• Behind the Shot: I captured this image on a gorgeous fall evening right around sunset. I was sitting in my backyard keeping an eye out for fall migrants. I noticed this beautiful juvenile Cooper’s Hawk roosting in one of my maple trees also keeping an eye on the birds. This frame was taken as the hawk raised its foot to rest on one leg. I chose to crop the image so that the focal point of the image was the feet and talons of the hawk. The warm back-lit glow of the golden leaves of the maple tree really complements the yellow pencil-like legs and feet of this beautiful young hawk.
  1. Brown Creeper by Mike Timmons

Category: Amateur

  • Location: Rustler Park, Douglas, Arizona
  • Camera: Canon EOS R5 with a Canon 600mm f/4L IS III USM lens; 1/1250 second at f/5.0; ISO 2500
  • Behind the Shot: My brother and I finally made it out for another guys’ trip. As always, this meant birding. We had not been to Arizona together since we were teenagers, and it was fun to relive the nostalgia while building new memories. It was monsoon season in the state, and the swollen creeks kept us from the higher elevations of the Chiricahua Mountains. On our last day there, the road was re-opened. The Red-faced and Olive Warblers had already moved to lower elevations, and it was late in the day, so the birding was pretty slow. We got out of the car to a mixed flock foraging along the road. My attention was drawn to the pair of Brown Creepers, who were busy working the mottled pine bark scorched by fire years prior.
  1. Black Skimmer by Elizabeth Sanger

Category: Amateur

  • Location: Marco Island, Florida
  • Camera: Canon EOS 80D with a Sigma 100-400mm F/5-6.3 DG OS HSM Contemporary lens; 1/320 second at f/13; ISO 2000
  • Behind the Shot: Late one afternoon on a windy, cool day I went to the beach in front of my hotel and discovered a flock of Black Skimmers—hundreds of them huddled tightly together, facing the same direction. Occasionally they would take flight en masse, circle the water, and then land again. What made the scene so extraordinary was the sheer number of birds, as well as the striking design created by their black and white bodies contrasting with their bright orange beaks and legs. When viewed in profile, the birds’ colors created one kind of visual pattern, and when viewed head-on, as in this photo, they looked completely different—almost like penguins. I admired the skimmers’ patience, distinct appearance, and apparent camaraderie.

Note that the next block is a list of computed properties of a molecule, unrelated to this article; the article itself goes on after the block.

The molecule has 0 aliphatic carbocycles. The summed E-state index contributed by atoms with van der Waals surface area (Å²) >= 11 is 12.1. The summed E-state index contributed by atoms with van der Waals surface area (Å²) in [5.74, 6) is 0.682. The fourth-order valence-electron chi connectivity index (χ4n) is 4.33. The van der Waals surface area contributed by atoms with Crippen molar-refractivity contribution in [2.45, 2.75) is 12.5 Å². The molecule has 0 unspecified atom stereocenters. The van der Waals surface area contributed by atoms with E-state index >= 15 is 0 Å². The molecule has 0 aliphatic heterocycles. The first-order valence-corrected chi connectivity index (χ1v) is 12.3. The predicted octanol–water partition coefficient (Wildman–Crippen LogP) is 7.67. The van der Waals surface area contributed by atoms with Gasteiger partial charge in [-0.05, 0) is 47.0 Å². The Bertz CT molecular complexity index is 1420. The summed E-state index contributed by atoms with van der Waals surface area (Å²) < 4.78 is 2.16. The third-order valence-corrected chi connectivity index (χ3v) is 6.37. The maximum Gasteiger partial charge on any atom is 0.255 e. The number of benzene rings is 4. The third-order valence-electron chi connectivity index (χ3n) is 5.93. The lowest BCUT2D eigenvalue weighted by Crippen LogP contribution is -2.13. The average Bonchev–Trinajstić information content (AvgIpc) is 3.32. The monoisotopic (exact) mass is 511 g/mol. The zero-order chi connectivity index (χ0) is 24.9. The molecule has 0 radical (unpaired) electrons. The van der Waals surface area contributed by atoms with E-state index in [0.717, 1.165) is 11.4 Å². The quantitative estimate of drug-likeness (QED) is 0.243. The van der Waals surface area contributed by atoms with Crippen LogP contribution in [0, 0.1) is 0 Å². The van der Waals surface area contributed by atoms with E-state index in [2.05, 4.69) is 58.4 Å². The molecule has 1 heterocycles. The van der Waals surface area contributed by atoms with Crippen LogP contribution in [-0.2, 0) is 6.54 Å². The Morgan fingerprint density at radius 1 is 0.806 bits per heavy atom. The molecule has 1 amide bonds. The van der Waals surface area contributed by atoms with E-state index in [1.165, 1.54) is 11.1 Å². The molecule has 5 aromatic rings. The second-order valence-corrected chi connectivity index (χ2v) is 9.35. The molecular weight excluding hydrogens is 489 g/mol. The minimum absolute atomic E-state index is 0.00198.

1. Razorbill by Keith Kennedy

Category: Amateur

  • Location: Grimsey Island, Iceland
  • Camera: Sony Alpha 1 with a Sony FE 100-400mm F/4.5-5.6 GM OSS lens; 1/2500 second at f/6.3; ISO 1250
  • Behind the Shot: On a recent bird photography trip to Iceland, our small group spent five days on Grimsey, a small island off the coast. Puffins and Razorbills nest in underground burrows atop high cliffs that overlook the ocean. The adults forage for sand eels and other small fish and return with their meals dangling from their beaks. I stood on the cliffs hoping to photograph the birds in flight, which is a challenge. Keeping such fast flyers centered in the viewfinder proved the hardest part as they zoomed by. I studied their flight behavior and learned to spot good candidates while panning at just the right speed.
  1. Mallard by Hector Cordero

Category: Professional

  • Location: New York, New York
  • Camera: Canon EOS R5 with a Canon EF 100-400mm f/4.5-5.6L IS II USM lens; 1/160 sec at f/5.6; ISO 400
  • Behind the Shot: On the day I took this photograph, the temperature was -10 degrees Fahrenheit. Still, I spent more than 12 hours photographing the birds in the area. My hands froze and I couldn’t feel my fingers, but I loved the experience of being alone with the animals in nature. In the world of birds, males have bright and flashy colors and tend to be more photographed. Instead, I mainly focused my attention on females. I liked the light to dark brown patterns in this female Mallard’s plumage and the snowflakes that fell over its mottled body.
  1. Willet, Sanderling, and Black-bellied Plover by Amiel Hopkins

Category: Amateur

  • Location: Cape Point, Cape Hatteras National Seashore, North Carolina
  • Camera: Nikon D500 with a NIKKOR 200-500mm f/5.6E ED VR lens; 1/500 second at f/18; ISO 500
  • Behind the Shot: The Outer Banks are a magical place. An extensive and remote chain of barrier islands, Cape Hatteras is most impressive of all of them, separated from the mainland by a full 30 miles. The sun sank lower and lower over the dunes of the island’s easternmost beach until the landscape bathed in a golden glow. I could see scattered shorebirds roosting for the night among the beach and dunes, but the sun setting in front of me barred me from the typical shot. I changed my settings to capture the birds in silhouette and zoomed out to get them in their environment. I love the look of the dunes and distant crashing waves, making the birds appear like giants towering above an immense landscape.